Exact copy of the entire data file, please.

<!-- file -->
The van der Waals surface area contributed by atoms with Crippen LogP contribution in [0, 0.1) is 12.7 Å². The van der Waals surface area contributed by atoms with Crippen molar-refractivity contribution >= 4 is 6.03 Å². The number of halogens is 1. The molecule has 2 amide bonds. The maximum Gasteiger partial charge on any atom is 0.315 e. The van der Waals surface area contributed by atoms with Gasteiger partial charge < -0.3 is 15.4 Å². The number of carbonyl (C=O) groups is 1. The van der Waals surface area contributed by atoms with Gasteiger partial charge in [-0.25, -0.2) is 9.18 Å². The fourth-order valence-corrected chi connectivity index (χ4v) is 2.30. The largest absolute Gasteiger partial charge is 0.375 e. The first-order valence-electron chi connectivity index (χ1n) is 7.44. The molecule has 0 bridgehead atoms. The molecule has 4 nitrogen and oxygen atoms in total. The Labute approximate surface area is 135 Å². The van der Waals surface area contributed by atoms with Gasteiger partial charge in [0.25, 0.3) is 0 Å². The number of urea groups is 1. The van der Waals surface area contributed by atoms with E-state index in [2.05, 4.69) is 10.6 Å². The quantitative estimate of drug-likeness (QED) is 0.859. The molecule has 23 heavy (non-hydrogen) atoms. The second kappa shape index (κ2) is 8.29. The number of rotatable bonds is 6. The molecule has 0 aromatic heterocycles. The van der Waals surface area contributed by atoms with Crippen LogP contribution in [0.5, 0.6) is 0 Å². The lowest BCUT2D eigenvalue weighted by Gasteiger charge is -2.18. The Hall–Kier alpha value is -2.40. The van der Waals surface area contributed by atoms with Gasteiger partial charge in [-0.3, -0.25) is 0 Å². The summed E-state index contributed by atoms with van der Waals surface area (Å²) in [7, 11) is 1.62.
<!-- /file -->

The van der Waals surface area contributed by atoms with Crippen LogP contribution in [0, 0.1) is 12.7 Å². The van der Waals surface area contributed by atoms with Crippen molar-refractivity contribution >= 4 is 6.03 Å². The number of halogens is 1. The molecule has 2 amide bonds. The maximum Gasteiger partial charge on any atom is 0.315 e. The van der Waals surface area contributed by atoms with Gasteiger partial charge < -0.3 is 15.4 Å². The number of carbonyl (C=O) groups is 1. The van der Waals surface area contributed by atoms with Gasteiger partial charge in [-0.25, -0.2) is 9.18 Å². The fourth-order valence-corrected chi connectivity index (χ4v) is 2.30. The largest absolute Gasteiger partial charge is 0.375 e. The first-order valence-electron chi connectivity index (χ1n) is 7.44. The molecule has 0 bridgehead atoms. The molecule has 4 nitrogen and oxygen atoms in total. The Labute approximate surface area is 135 Å². The van der Waals surface area contributed by atoms with Gasteiger partial charge in [0.25, 0.3) is 0 Å². The number of urea groups is 1. The van der Waals surface area contributed by atoms with E-state index in [2.05, 4.69) is 10.6 Å². The quantitative estimate of drug-likeness (QED) is 0.859. The molecule has 23 heavy (non-hydrogen) atoms. The second kappa shape index (κ2) is 8.29. The number of rotatable bonds is 6. The molecule has 0 aromatic heterocycles. The van der Waals surface area contributed by atoms with Crippen LogP contribution in [0.5, 0.6) is 0 Å². The lowest BCUT2D eigenvalue weighted by Gasteiger charge is -2.18. The Hall–Kier alpha value is -2.40. The van der Waals surface area contributed by atoms with Gasteiger partial charge in [-0.3, -0.25) is 0 Å². The summed E-state index contributed by atoms with van der Waals surface area (Å²) in [7, 11) is 1.62.